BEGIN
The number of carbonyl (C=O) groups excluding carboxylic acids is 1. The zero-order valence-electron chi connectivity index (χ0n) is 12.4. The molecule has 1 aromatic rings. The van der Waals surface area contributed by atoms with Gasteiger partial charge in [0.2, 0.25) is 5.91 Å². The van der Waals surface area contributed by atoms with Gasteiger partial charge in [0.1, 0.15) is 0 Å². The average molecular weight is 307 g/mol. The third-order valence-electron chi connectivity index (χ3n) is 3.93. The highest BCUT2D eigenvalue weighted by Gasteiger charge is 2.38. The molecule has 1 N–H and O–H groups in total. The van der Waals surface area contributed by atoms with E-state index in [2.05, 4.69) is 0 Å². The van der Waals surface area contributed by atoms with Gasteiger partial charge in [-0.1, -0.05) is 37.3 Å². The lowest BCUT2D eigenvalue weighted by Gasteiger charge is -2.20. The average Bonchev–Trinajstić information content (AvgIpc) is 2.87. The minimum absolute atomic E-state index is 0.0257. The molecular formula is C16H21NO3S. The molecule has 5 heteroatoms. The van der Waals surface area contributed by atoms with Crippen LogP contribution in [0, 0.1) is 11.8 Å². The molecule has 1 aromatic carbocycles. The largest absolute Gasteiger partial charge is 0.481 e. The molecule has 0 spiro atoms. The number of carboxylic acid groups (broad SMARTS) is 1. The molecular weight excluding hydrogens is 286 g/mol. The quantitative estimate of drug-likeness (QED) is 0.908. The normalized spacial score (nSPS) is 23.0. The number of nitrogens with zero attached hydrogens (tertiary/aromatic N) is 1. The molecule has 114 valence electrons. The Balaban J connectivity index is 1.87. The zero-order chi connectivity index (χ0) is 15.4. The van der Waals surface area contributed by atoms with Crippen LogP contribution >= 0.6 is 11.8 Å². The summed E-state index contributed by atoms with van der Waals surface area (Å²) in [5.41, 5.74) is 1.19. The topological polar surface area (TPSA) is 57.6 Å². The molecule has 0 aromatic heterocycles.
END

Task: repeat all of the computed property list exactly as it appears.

The number of carbonyl (C=O) groups excluding carboxylic acids is 1. The zero-order valence-electron chi connectivity index (χ0n) is 12.4. The molecule has 1 aromatic rings. The van der Waals surface area contributed by atoms with Gasteiger partial charge in [0.2, 0.25) is 5.91 Å². The van der Waals surface area contributed by atoms with Gasteiger partial charge in [0.1, 0.15) is 0 Å². The average molecular weight is 307 g/mol. The third-order valence-electron chi connectivity index (χ3n) is 3.93. The highest BCUT2D eigenvalue weighted by Gasteiger charge is 2.38. The molecule has 1 N–H and O–H groups in total. The van der Waals surface area contributed by atoms with E-state index in [2.05, 4.69) is 0 Å². The van der Waals surface area contributed by atoms with Gasteiger partial charge in [-0.1, -0.05) is 37.3 Å². The lowest BCUT2D eigenvalue weighted by Gasteiger charge is -2.20. The average Bonchev–Trinajstić information content (AvgIpc) is 2.87. The minimum absolute atomic E-state index is 0.0257. The molecular formula is C16H21NO3S. The molecule has 5 heteroatoms. The van der Waals surface area contributed by atoms with Crippen LogP contribution in [0, 0.1) is 11.8 Å². The molecule has 1 aromatic carbocycles. The largest absolute Gasteiger partial charge is 0.481 e. The molecule has 0 spiro atoms. The number of carboxylic acid groups (broad SMARTS) is 1. The molecular weight excluding hydrogens is 286 g/mol. The quantitative estimate of drug-likeness (QED) is 0.908. The normalized spacial score (nSPS) is 23.0. The number of nitrogens with zero attached hydrogens (tertiary/aromatic N) is 1. The molecule has 114 valence electrons. The Balaban J connectivity index is 1.87. The zero-order chi connectivity index (χ0) is 15.4. The van der Waals surface area contributed by atoms with Crippen LogP contribution >= 0.6 is 11.8 Å². The summed E-state index contributed by atoms with van der Waals surface area (Å²) in [5.41, 5.74) is 1.19. The topological polar surface area (TPSA) is 57.6 Å². The molecule has 0 aromatic heterocycles.